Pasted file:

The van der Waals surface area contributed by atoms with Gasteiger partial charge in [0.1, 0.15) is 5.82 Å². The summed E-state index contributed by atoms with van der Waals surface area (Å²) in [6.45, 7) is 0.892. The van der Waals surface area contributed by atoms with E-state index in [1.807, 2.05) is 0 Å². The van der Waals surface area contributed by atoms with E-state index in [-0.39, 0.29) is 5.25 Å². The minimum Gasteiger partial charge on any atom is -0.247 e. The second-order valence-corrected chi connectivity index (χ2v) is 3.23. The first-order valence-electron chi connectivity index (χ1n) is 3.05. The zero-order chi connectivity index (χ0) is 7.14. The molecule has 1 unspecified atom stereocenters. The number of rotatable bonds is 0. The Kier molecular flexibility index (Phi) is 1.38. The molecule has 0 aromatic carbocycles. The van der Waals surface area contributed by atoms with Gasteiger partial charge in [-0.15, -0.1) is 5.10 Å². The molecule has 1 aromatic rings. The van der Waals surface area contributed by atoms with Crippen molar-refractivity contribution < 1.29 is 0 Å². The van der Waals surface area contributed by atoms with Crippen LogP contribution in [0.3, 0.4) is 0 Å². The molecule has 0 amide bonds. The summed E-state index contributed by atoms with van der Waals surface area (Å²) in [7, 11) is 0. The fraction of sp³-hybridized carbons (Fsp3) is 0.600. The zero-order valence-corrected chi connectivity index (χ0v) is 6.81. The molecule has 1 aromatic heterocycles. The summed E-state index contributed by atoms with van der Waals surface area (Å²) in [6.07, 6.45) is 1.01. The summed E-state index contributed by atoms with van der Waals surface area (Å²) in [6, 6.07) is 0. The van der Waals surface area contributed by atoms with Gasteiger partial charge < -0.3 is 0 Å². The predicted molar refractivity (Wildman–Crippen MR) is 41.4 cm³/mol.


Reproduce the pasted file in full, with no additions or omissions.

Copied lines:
The van der Waals surface area contributed by atoms with Gasteiger partial charge in [0.1, 0.15) is 5.82 Å². The summed E-state index contributed by atoms with van der Waals surface area (Å²) in [6.45, 7) is 0.892. The van der Waals surface area contributed by atoms with E-state index in [1.807, 2.05) is 0 Å². The van der Waals surface area contributed by atoms with E-state index in [-0.39, 0.29) is 5.25 Å². The minimum Gasteiger partial charge on any atom is -0.247 e. The second-order valence-corrected chi connectivity index (χ2v) is 3.23. The first-order valence-electron chi connectivity index (χ1n) is 3.05. The zero-order chi connectivity index (χ0) is 7.14. The molecule has 1 unspecified atom stereocenters. The number of rotatable bonds is 0. The Kier molecular flexibility index (Phi) is 1.38. The molecule has 0 aromatic carbocycles. The van der Waals surface area contributed by atoms with Gasteiger partial charge in [-0.15, -0.1) is 5.10 Å². The molecule has 1 aromatic rings. The van der Waals surface area contributed by atoms with Crippen molar-refractivity contribution < 1.29 is 0 Å². The van der Waals surface area contributed by atoms with Crippen LogP contribution in [0.3, 0.4) is 0 Å². The molecule has 0 amide bonds. The summed E-state index contributed by atoms with van der Waals surface area (Å²) in [7, 11) is 0. The fraction of sp³-hybridized carbons (Fsp3) is 0.600. The zero-order valence-corrected chi connectivity index (χ0v) is 6.81. The molecule has 1 aromatic heterocycles. The summed E-state index contributed by atoms with van der Waals surface area (Å²) in [6.07, 6.45) is 1.01. The summed E-state index contributed by atoms with van der Waals surface area (Å²) in [6, 6.07) is 0. The van der Waals surface area contributed by atoms with Gasteiger partial charge < -0.3 is 0 Å². The predicted molar refractivity (Wildman–Crippen MR) is 41.4 cm³/mol.